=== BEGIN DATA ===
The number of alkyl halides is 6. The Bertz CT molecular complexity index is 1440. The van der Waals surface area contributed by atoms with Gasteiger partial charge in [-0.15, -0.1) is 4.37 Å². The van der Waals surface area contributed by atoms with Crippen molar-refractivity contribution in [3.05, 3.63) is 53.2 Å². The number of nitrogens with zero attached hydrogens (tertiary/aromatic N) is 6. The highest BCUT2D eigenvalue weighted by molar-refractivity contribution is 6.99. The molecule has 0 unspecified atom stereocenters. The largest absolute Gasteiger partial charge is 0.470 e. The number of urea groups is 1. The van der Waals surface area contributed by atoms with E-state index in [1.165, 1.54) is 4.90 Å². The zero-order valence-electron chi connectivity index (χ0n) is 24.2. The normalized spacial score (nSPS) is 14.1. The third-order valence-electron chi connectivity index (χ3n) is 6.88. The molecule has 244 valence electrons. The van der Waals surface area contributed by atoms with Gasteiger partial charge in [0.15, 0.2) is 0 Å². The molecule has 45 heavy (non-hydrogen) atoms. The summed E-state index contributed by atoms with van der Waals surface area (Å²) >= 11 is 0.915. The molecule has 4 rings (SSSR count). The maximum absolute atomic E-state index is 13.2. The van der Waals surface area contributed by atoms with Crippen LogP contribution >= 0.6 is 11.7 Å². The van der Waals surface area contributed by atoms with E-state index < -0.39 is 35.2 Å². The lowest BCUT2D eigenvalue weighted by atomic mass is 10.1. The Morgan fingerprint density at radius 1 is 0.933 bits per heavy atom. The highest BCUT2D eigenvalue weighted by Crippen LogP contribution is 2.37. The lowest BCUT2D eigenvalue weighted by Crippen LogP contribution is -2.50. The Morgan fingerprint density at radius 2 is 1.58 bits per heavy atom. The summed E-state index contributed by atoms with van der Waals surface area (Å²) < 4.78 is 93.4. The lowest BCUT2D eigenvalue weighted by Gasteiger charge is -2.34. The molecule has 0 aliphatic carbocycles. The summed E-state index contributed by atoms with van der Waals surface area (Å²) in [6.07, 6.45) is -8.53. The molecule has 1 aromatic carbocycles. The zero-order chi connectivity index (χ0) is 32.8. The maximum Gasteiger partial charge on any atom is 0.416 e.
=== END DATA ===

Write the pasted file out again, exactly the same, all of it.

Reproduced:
The number of alkyl halides is 6. The Bertz CT molecular complexity index is 1440. The van der Waals surface area contributed by atoms with Gasteiger partial charge in [-0.15, -0.1) is 4.37 Å². The van der Waals surface area contributed by atoms with Crippen molar-refractivity contribution in [3.05, 3.63) is 53.2 Å². The number of nitrogens with zero attached hydrogens (tertiary/aromatic N) is 6. The highest BCUT2D eigenvalue weighted by molar-refractivity contribution is 6.99. The molecule has 0 unspecified atom stereocenters. The largest absolute Gasteiger partial charge is 0.470 e. The number of urea groups is 1. The van der Waals surface area contributed by atoms with E-state index in [1.165, 1.54) is 4.90 Å². The zero-order valence-electron chi connectivity index (χ0n) is 24.2. The normalized spacial score (nSPS) is 14.1. The third-order valence-electron chi connectivity index (χ3n) is 6.88. The molecule has 244 valence electrons. The van der Waals surface area contributed by atoms with Gasteiger partial charge in [0.15, 0.2) is 0 Å². The molecule has 45 heavy (non-hydrogen) atoms. The summed E-state index contributed by atoms with van der Waals surface area (Å²) >= 11 is 0.915. The molecule has 4 rings (SSSR count). The maximum absolute atomic E-state index is 13.2. The van der Waals surface area contributed by atoms with Crippen LogP contribution >= 0.6 is 11.7 Å². The van der Waals surface area contributed by atoms with E-state index < -0.39 is 35.2 Å². The lowest BCUT2D eigenvalue weighted by atomic mass is 10.1. The Morgan fingerprint density at radius 1 is 0.933 bits per heavy atom. The highest BCUT2D eigenvalue weighted by Crippen LogP contribution is 2.37. The lowest BCUT2D eigenvalue weighted by Crippen LogP contribution is -2.50. The Morgan fingerprint density at radius 2 is 1.58 bits per heavy atom. The summed E-state index contributed by atoms with van der Waals surface area (Å²) < 4.78 is 93.4. The lowest BCUT2D eigenvalue weighted by Gasteiger charge is -2.34. The molecule has 0 aliphatic carbocycles. The summed E-state index contributed by atoms with van der Waals surface area (Å²) in [6.07, 6.45) is -8.53. The molecule has 1 aromatic carbocycles. The zero-order chi connectivity index (χ0) is 32.8. The maximum Gasteiger partial charge on any atom is 0.416 e.